Internal Communications

One of the simplest tasks you can start doing right away is sending all of your internal documents in the languages of all your employees.

If you’re sending out information regarding new events, updates to policies, or just simple internal memos – that information should be accessible in more than just English.

The most efficient way to do this – reaching out for help from a Certified Document Translation Service.

Because no, running your 4-page memo through Google Translate isn’t language justice. 

Social Media Posts

Do you have a social media presence? Start uploading posts in Spanish (or another target language)!

It’s a small step that shows the community – and your team – that you’re taking action to help normalize using minority languages. 

Software

If you use any special software in your organization – make sure it’s available in the minority language, too.

Whether you’re using Slack to communicate or using a more advanced inventory tool, your Spanish-speaking team members need to be able to use it efficiently, too.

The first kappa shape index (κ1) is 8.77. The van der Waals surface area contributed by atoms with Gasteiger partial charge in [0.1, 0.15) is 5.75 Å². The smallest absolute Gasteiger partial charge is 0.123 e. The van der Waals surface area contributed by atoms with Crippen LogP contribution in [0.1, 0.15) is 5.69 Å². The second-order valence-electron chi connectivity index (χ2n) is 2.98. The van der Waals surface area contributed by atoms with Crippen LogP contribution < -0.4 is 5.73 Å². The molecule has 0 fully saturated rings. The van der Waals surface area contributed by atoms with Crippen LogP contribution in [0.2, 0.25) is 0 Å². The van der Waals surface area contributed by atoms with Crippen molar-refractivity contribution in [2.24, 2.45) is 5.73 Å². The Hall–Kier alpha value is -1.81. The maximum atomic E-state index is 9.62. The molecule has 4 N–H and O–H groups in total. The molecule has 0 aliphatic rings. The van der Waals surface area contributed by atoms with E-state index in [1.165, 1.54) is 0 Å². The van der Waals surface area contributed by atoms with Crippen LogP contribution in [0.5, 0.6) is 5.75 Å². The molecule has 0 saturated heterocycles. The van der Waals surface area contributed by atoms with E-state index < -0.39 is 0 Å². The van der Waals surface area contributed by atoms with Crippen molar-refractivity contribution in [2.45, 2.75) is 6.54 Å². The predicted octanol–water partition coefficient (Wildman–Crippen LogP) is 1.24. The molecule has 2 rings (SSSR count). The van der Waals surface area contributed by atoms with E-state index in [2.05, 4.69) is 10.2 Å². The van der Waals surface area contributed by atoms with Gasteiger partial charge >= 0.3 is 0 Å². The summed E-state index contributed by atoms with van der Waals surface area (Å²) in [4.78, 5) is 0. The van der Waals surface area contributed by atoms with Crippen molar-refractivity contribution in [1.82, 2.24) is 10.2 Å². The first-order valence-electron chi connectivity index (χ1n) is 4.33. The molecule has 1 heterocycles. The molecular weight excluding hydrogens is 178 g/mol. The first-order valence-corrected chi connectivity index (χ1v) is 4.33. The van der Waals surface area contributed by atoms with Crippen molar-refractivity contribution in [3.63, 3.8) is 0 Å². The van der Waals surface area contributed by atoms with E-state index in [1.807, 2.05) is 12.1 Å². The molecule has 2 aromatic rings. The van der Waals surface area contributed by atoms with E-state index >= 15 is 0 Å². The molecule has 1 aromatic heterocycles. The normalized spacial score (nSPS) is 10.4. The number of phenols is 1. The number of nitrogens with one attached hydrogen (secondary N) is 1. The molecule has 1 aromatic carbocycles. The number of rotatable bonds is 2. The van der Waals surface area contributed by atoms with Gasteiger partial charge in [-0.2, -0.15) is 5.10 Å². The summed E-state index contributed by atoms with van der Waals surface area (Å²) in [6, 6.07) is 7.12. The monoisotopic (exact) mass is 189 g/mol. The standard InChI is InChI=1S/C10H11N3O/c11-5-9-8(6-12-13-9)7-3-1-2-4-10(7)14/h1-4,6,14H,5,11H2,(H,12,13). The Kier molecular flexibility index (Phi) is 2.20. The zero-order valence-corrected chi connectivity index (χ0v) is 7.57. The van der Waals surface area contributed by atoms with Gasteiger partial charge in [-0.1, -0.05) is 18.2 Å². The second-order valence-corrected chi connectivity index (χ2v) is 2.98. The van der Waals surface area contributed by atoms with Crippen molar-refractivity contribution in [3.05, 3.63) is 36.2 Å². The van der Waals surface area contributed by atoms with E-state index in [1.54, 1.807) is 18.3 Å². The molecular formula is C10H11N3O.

Talk to your IT provider – or even just do some Googling, if you’re the do-it-yourself type. If you’re able to change the settings and give different employees access in their language – it makes a huge difference. 

Signs in Physical Spaces

A simple, but impactful change – make all of your signage bilingual.

This can be anything from bathroom signs to corkboard notes in an office space. But if you want to truly incorporate language justice.

then public spaces need to be for everyone.

Interpretation Services at Events

While day-to-day changes are important, big events are also a crucial place to implement language justice.

If you’re hosting a conference, having a school field day, or even just a team-building exercise – you need to make sure everyone can exercise their right to participate actively.

Giving your team and your community access to professional interpretation services shows them you’re dedicated to raising up every voice – not just the loudest ones. 

Build Interpretation Into the Agenda

The final immediate step you can take as a leader – start planning.

You should be building language justice in your organization. And unless you have a way to snap your fingers and make everyone bilingual – you’re going to need to use interpretation and translation services more often.

Start planning organizational support for your staff and your interpreters. You can create an action plan with steps you’re going to take, ways to provide support, and goals you’d like to achieve.

By building interpretation services into your overall agenda, you’re bringing language justice to the forefront.